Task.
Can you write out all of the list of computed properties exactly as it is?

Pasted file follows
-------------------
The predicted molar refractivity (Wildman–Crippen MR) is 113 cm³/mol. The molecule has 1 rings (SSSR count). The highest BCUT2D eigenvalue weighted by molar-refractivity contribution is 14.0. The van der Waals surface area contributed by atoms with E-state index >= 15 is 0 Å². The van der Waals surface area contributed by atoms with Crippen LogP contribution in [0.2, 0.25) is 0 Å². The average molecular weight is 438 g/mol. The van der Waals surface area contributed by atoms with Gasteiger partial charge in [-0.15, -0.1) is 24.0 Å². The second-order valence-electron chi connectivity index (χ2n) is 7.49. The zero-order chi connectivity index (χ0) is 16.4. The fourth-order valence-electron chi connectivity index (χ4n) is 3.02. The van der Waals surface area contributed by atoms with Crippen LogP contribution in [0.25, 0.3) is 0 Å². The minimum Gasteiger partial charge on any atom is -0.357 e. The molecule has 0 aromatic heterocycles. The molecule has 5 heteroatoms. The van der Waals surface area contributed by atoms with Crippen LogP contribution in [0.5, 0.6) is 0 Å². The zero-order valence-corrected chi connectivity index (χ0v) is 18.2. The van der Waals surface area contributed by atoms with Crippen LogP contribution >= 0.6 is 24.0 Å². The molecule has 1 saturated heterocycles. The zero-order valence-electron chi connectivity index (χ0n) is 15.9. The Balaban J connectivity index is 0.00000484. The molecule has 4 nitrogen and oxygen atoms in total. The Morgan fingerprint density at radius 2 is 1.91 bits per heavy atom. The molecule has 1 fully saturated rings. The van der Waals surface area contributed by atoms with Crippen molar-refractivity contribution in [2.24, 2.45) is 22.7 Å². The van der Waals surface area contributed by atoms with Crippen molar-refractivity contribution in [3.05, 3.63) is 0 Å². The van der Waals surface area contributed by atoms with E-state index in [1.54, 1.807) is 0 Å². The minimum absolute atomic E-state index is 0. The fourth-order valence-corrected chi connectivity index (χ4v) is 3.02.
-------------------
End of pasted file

The predicted molar refractivity (Wildman–Crippen MR) is 113 cm³/mol. The molecule has 1 rings (SSSR count). The highest BCUT2D eigenvalue weighted by molar-refractivity contribution is 14.0. The van der Waals surface area contributed by atoms with E-state index >= 15 is 0 Å². The van der Waals surface area contributed by atoms with Crippen LogP contribution in [0.2, 0.25) is 0 Å². The average molecular weight is 438 g/mol. The van der Waals surface area contributed by atoms with Gasteiger partial charge in [-0.15, -0.1) is 24.0 Å². The second-order valence-electron chi connectivity index (χ2n) is 7.49. The zero-order chi connectivity index (χ0) is 16.4. The fourth-order valence-electron chi connectivity index (χ4n) is 3.02. The van der Waals surface area contributed by atoms with Crippen LogP contribution in [0.25, 0.3) is 0 Å². The minimum Gasteiger partial charge on any atom is -0.357 e. The molecule has 0 aromatic heterocycles. The molecule has 5 heteroatoms. The van der Waals surface area contributed by atoms with Crippen LogP contribution in [0.5, 0.6) is 0 Å². The zero-order valence-corrected chi connectivity index (χ0v) is 18.2. The van der Waals surface area contributed by atoms with Crippen LogP contribution >= 0.6 is 24.0 Å². The molecule has 1 saturated heterocycles. The zero-order valence-electron chi connectivity index (χ0n) is 15.9. The Balaban J connectivity index is 0.00000484. The molecule has 4 nitrogen and oxygen atoms in total. The Morgan fingerprint density at radius 2 is 1.91 bits per heavy atom. The molecule has 1 fully saturated rings. The van der Waals surface area contributed by atoms with Crippen molar-refractivity contribution in [2.24, 2.45) is 22.7 Å². The van der Waals surface area contributed by atoms with Crippen molar-refractivity contribution in [3.05, 3.63) is 0 Å². The van der Waals surface area contributed by atoms with E-state index in [1.54, 1.807) is 0 Å². The minimum absolute atomic E-state index is 0. The fourth-order valence-corrected chi connectivity index (χ4v) is 3.02.